Acupuncture & Counselling Hasten Results in Depression Treatment

Research from the UK: acupuncture and counselling hasten results in depression treatmentA large UK multi-centre, randomised controlled trial has shown that adding either acupuncture or counselling to usual care, can hasten improvements in patients with moderate to severe depression. A total of 755 such patients were recruited from 27 GP practices across northern England, and randomised to one of three groups: acupuncture (302 patients), counselling (302 patients), or usual care alone (151 patients). Over a three month period, patients attended a mean of ten acupuncture sessions or nine counselling sessions. Patients were followed up over twelve months. Usual care, including antidepressants, was available to all three groups.

Compared with usual care alone, both acupuncture and counselling gave significantly greater reductions in depression scores, at both three and twelve months. Antidepressants fail to work in more than half of patients, and many patients would like to be offered drug-free treatment options.

(Acupuncture and counselling for depression in primary care: a randomised controlled trial. PLoS Medicine, 24 September 2013.)

Acupuncture can help with Sexual Side-Effects of Antidepressants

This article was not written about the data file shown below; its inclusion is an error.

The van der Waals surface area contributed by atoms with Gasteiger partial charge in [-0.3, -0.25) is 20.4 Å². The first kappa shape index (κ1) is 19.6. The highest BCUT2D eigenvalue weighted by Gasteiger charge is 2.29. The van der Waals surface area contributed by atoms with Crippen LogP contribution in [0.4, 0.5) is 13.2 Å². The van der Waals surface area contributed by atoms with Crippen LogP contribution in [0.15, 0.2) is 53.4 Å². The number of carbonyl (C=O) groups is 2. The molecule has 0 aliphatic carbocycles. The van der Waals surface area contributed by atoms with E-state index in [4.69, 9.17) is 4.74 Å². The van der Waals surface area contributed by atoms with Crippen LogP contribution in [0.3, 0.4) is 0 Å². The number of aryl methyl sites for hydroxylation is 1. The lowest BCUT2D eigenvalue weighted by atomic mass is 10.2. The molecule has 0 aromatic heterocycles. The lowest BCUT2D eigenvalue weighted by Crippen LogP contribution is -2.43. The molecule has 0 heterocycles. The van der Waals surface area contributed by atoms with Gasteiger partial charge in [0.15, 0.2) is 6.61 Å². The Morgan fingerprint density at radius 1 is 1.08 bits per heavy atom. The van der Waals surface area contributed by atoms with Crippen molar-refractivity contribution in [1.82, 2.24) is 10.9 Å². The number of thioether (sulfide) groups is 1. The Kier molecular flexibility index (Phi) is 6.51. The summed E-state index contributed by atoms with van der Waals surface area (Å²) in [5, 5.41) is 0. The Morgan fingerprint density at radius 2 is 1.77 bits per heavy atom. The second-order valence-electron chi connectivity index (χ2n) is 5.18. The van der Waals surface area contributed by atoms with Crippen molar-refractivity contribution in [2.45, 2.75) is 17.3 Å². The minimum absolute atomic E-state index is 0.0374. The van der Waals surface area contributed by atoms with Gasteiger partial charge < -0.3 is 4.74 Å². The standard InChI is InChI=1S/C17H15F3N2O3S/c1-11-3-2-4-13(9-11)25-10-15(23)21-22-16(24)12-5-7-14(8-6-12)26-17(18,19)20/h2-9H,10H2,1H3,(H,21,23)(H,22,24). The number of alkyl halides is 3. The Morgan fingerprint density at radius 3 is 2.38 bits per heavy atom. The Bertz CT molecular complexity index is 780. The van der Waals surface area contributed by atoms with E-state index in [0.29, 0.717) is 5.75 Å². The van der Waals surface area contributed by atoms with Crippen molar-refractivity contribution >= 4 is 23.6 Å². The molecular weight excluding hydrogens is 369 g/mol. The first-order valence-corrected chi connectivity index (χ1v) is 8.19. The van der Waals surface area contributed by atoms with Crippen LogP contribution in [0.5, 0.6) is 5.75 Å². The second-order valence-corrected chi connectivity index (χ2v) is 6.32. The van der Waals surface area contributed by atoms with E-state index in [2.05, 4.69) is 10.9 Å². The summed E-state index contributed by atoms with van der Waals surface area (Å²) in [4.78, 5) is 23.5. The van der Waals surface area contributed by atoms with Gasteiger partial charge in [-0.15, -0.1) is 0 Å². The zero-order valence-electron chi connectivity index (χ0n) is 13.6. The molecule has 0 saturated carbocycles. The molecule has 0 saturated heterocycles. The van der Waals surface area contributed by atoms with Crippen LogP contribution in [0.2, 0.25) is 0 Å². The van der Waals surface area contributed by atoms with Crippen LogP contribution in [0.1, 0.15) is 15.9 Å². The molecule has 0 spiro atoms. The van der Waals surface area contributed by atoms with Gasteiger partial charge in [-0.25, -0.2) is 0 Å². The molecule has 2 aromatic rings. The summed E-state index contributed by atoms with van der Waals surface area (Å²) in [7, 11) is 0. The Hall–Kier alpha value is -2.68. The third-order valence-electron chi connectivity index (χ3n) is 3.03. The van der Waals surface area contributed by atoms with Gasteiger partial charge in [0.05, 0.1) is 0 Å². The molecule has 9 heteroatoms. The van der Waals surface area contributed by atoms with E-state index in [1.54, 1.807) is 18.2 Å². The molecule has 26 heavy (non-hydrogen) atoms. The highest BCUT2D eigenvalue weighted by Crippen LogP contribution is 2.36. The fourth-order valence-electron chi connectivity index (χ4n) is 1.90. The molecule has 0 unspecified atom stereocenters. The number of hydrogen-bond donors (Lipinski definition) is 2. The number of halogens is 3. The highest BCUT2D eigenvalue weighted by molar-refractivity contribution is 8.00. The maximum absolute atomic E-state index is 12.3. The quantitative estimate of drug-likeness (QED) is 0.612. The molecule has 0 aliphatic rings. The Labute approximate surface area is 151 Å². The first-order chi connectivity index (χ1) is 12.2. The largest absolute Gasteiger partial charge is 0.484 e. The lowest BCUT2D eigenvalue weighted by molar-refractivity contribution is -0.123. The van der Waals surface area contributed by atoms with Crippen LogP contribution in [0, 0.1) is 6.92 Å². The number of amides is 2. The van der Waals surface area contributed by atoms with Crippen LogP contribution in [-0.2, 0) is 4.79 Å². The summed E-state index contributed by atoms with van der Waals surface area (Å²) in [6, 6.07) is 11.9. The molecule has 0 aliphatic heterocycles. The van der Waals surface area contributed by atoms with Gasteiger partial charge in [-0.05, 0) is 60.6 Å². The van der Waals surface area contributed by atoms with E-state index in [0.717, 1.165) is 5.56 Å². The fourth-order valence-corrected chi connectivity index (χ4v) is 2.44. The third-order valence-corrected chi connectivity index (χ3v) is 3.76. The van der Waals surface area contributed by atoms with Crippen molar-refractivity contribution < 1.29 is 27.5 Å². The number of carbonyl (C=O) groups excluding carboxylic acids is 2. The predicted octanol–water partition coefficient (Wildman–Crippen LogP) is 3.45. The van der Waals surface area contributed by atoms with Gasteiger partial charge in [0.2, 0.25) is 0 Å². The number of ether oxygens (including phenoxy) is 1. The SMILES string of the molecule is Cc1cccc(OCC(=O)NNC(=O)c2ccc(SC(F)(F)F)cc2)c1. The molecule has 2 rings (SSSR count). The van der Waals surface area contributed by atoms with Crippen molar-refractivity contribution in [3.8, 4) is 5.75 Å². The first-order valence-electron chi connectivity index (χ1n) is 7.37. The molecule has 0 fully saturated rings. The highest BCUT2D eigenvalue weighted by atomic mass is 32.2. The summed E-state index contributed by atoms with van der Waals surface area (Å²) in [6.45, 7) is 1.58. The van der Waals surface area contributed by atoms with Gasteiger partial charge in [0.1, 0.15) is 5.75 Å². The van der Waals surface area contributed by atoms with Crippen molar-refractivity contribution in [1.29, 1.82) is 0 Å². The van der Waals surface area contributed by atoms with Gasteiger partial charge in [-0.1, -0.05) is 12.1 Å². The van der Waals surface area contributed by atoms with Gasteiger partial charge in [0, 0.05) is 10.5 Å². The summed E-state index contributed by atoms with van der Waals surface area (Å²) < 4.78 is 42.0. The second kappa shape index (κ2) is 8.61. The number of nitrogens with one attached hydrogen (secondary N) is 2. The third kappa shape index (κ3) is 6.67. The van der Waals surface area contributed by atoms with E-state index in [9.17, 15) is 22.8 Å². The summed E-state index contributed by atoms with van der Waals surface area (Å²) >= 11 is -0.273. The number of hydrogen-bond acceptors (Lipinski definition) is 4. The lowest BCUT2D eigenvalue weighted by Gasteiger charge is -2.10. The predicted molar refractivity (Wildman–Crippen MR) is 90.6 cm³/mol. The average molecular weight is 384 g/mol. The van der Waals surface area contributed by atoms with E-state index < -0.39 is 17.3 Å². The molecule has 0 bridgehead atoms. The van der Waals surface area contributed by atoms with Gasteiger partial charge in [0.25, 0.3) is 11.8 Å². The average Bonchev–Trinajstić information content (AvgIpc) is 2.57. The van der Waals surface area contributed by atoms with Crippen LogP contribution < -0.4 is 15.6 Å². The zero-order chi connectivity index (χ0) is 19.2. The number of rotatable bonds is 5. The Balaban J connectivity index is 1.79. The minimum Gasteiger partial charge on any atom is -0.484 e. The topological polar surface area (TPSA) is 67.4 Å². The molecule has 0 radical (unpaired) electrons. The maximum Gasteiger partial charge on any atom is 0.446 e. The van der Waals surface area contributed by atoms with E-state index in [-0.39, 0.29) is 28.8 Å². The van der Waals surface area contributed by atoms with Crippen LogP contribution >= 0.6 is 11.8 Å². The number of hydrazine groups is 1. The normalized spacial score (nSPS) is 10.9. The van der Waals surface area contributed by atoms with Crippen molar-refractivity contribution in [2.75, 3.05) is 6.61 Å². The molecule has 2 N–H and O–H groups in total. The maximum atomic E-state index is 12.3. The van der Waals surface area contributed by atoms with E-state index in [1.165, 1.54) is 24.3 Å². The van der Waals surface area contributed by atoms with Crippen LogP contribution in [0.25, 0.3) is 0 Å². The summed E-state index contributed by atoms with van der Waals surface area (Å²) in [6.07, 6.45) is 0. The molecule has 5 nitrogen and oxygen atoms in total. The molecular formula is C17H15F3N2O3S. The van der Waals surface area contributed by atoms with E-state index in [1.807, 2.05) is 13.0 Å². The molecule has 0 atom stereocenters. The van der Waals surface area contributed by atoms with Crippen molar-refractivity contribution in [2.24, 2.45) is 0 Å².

Research from Canada: sexual side-effects of antidepressant medication.Researchers in Toronto, Canada have found in a pilot study, that acupuncture has a potential role in helping with the unwanted sexual side-effects of antidepressant medication. These drugs, including the so-called SSRIs introduced in more recent years (citalopram, cipramil, fluoxetine, Prozac, Seroxat) are known to cause sexual dysfunction such as loss of libido and impotence in 50 to 90% of users.

A group of patients experiencing such symptoms were given a traditional Chinese medical assessment, and then treated with acupuncture over a twelve week period. Participants were asked to complete weekly questionnaires. Women reported a significant improvement in libido and lubrication, with small trends towards improvement in several other areas. Men reported significant improvements in all areas of sexual functioning, plus reductions in anxiety and depression.

(Efficacy of Acupuncture Treatment of Sexual Dysfunction Secondary to Antidepressants. Journal of Alternative & Complementary Medicine, 19 November 2013.)

Acupuncture is More Effective for Depression than Usual Care Alone

Acupuncture is more effective for depression than usual care alone.

Researchers at the University of York conducting a randomised trial of 755 patients, have found that acupuncture plus usual care is significantly more effective for depression, compared with usual care alone.